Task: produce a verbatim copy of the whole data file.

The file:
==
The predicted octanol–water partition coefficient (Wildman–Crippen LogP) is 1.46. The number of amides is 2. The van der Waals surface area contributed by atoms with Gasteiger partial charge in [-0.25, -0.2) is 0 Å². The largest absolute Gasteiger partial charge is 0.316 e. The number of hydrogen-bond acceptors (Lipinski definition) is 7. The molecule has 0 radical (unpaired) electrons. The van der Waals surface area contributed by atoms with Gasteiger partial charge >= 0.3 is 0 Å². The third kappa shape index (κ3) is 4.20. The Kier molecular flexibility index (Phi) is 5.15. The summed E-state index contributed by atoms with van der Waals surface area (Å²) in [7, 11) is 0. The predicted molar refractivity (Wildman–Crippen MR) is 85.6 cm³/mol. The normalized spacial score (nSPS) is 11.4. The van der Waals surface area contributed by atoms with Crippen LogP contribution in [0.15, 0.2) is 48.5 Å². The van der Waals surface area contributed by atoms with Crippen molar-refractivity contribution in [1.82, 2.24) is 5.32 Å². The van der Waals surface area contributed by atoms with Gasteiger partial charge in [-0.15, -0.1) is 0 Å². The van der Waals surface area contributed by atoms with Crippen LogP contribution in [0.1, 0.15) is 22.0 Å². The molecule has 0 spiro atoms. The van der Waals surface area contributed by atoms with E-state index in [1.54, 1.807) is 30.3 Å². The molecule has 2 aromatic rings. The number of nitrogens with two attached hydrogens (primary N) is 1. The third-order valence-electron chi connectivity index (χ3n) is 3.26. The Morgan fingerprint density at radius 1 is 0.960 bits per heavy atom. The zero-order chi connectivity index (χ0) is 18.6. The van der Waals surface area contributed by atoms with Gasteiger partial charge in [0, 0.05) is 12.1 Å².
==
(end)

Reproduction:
The predicted octanol–water partition coefficient (Wildman–Crippen LogP) is 1.46. The number of amides is 2. The van der Waals surface area contributed by atoms with Gasteiger partial charge in [-0.25, -0.2) is 0 Å². The largest absolute Gasteiger partial charge is 0.316 e. The number of hydrogen-bond acceptors (Lipinski definition) is 7. The molecule has 0 radical (unpaired) electrons. The van der Waals surface area contributed by atoms with Gasteiger partial charge >= 0.3 is 0 Å². The third kappa shape index (κ3) is 4.20. The Kier molecular flexibility index (Phi) is 5.15. The summed E-state index contributed by atoms with van der Waals surface area (Å²) in [7, 11) is 0. The predicted molar refractivity (Wildman–Crippen MR) is 85.6 cm³/mol. The normalized spacial score (nSPS) is 11.4. The van der Waals surface area contributed by atoms with Crippen LogP contribution in [0.15, 0.2) is 48.5 Å². The van der Waals surface area contributed by atoms with Crippen molar-refractivity contribution in [1.82, 2.24) is 5.32 Å². The van der Waals surface area contributed by atoms with Gasteiger partial charge in [-0.15, -0.1) is 0 Å². The van der Waals surface area contributed by atoms with Crippen LogP contribution in [0.1, 0.15) is 22.0 Å². The molecule has 0 spiro atoms. The van der Waals surface area contributed by atoms with E-state index in [1.54, 1.807) is 30.3 Å². The molecule has 2 aromatic rings. The number of nitrogens with two attached hydrogens (primary N) is 1. The third-order valence-electron chi connectivity index (χ3n) is 3.26. The Morgan fingerprint density at radius 1 is 0.960 bits per heavy atom. The zero-order chi connectivity index (χ0) is 18.6. The van der Waals surface area contributed by atoms with Gasteiger partial charge in [0, 0.05) is 12.1 Å².